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Koga’s Zero

AT FIRST GLANCE THE PICTURE OPPOSITE RESEMBLES A photo of a pile of junk. Look closer, however, and you will see a propeller, a wing, and a belly tank. Far from being junk, it is a Japanese “Zero” fighter plane from World War II that went on to be of inestimable value to the United States. Aviation buffs and historians know it as Koga’s Zero, for the name of its pilot, or as the Akutan or Aleutian Zero, for the crash site. The photo was taken in mid-July 1942 by a Navy photographer’s mate named Arthur W Bauman on Akutan Island in Alaska’s remote Aleutian chain.

Koga’s Zero, rebuilt, was the first flyable Zero fighter acquired and tested in the United States. A scant two months after Bauman took the photo, the plane had been shipped 2,800 miles to North Island Naval Air Station in San Diego and repaired, and it was revealing profound military secrets in the air.

The information it yielded was vital to the U.S. war effort because in 1941 and most of 1942, the Zero outflew virtually every enemy fighter it encountered, primarily because of its agility. During the previous several years many Zero pilots had seen aerial combat in China, so unblooded Allied pilots in less maneuverable planes usually regretted any attempt to fight Zeros flown by the experienced Japanese—if they lived long enough.

For example, in April 1942 thirty-six Zeros attacking a British naval base at Colombo, Ceylon (now Sri Lanka), were met by about sixty Royal Air Force aircraft of mixed types, many of them obsolete. Twenty-seven of the RAF planes went down: fifteen Hawker Hurricanes (of Battle of Britain fame), eight Fairey Swordfish, and four Fairey Fulmars. The Japanese lost one Zero.

Five months after America’s entry into the war, the Zero was still a mystery to U.S. Navy pilots. On May 7, 1942, in the Battle of the Coral Sea, fighter pilots from our aircraft carriers Lexington and Yorktown fought the Zero and didn’t know what to call it. Some misidentified it as the German Messerschmitt 109.

A few weeks later, on June 3 and 4, warplanes flew from the Japanese carriers Ryujo and Junyo to attack the American military base at Dutch Harbor in Alaska’s Aleutian archipelago. Japan’s attack on Alaska was intended to draw remnants of the U.S. fleet north from Pearl Harbor, away from Midway Island, where the Japanese were setting a trap. (The scheme ultimately backfired when our Navy pilots sank four of Japan’s first-line aircraft carriers at Midway, giving the United States a major turning-point victory.)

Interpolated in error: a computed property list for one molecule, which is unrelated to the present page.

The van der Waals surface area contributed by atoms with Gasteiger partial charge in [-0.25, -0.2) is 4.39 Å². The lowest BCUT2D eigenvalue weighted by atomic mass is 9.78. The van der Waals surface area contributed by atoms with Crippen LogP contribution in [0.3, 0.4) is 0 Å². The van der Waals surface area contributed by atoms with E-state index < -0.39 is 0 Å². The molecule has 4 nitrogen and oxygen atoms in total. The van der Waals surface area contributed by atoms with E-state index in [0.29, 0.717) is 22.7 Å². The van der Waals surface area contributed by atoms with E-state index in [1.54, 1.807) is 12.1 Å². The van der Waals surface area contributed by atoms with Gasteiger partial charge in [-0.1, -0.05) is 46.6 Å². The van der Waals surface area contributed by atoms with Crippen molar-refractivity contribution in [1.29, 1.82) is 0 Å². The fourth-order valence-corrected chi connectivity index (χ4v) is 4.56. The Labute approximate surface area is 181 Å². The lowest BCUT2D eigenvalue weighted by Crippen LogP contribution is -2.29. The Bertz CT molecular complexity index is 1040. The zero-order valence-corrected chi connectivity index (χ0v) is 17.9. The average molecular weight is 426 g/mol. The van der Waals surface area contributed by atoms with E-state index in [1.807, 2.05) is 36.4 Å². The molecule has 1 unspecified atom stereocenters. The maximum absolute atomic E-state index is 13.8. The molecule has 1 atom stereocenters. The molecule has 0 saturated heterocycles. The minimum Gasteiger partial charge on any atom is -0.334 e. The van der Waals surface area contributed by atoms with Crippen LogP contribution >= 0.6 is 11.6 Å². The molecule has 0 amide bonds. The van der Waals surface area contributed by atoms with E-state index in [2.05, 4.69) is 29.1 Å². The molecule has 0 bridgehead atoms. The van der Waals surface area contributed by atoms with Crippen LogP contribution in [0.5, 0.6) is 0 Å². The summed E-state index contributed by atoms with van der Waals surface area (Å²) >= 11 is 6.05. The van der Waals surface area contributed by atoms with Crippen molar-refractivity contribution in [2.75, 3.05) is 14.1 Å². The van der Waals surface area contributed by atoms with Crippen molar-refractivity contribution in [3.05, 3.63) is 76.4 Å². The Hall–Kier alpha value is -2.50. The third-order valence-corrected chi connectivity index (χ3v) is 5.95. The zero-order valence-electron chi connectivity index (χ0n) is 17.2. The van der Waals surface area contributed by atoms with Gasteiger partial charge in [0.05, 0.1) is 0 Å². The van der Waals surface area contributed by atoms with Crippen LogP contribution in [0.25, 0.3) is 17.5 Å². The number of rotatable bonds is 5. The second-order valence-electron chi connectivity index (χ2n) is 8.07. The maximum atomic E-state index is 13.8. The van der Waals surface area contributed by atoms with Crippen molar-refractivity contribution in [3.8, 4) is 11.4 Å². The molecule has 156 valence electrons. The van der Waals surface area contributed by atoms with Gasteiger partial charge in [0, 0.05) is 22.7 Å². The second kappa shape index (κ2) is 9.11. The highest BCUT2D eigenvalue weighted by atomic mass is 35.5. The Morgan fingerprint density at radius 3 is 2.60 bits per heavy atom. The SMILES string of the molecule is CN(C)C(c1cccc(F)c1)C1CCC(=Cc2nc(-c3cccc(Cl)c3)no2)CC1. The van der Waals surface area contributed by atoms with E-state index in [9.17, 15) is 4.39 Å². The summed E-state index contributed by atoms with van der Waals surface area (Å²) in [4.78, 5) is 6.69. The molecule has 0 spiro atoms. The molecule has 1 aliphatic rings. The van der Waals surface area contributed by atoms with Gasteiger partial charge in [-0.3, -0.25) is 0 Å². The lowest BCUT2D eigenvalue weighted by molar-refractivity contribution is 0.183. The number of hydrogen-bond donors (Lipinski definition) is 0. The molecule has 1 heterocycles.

KOGA’S WING MEN were supposed to fire incendiary bullets into his plane to keep it from falling into enemy hands. But Koga was a friend, and they couldn’t bring themselves to shoot.

IN THE RAID OF JUNE 4, TWENTY BOMBERS blasted oil storage tanks, a warehouse, a hospital, a hangar, and a beached freighter, while eleven Zeros strafed at will. Chief Petty Officer Makoto Endo led a three-plane Zero section from the Ryujo , whose other pilots were Flight Petty Officers Tsuguo Shikada and Tadayoshi Koga. Koga, a small nineteen-yearold, was the son of a rural carpenter. His Zero, serial number 4593, was light gray, with the imperial rising-sun insignia on its wings and fuselage. It had left the Mitsubishi Nagoya aircraft factory on February 19, only three and a half months earlier, so it was the latest design.

Shortly before the bombs fell on Dutch Harbor that day, soldiers at an adjacent Army outpost had seen three Zeros shoot down a lumbering Catalina amphibian. As the plane began to sink, most of the seven-member crew climbed into a rubber raft and began paddling toward shore. The soldiers watched in horror as the Zeros strafed the crew until all were killed. The Zeros are believed to have been those of Endo, Shikada, and Koga.

After massacring the Catalina crew, Endo led his section to Dutch Harbor, where it joined the other eight Zeros in strafing. It was then (according to Shikada, interviewed in 1984) that Koga’s Zero was hit by ground fire. An Army intelligence team later reported, “Bullet holes entered the plane from both upper and lower sides.”

One of the bullets severed the return oil line between the oil cooler and the engine. As the engine continued to run, it pumped oil from the broken line. A Navy photo taken during the raid shows a Zero trailing what appears to be smoke. It is probably oil, and there is little doubt that this is Zero 4593.

After the raid, as the enemy planes flew back toward their carriers, eight American Curtiss Warhawk P-40s shot down four VaI (Aichi D3A) dive bombers thirty miles west of Dutch Harbor. In the swirling, minutes-long dogfight, Lt. John J. Cape shot down a plane identified as a Zero.

Another Zero was almost instantly on his tail. He climbed and rolled, trying to evade, but those were the wrong maneuvers to escape a Zero. The enemy fighter easily stayed with him, firing its two deadly 20-mm cannon and two 7.7-mm machine guns. Cape and his plane plunged into the sea. Another Zero shot up the P-40 of Lt. Winfield McIntyre, who survived a crash landing with a dead engine.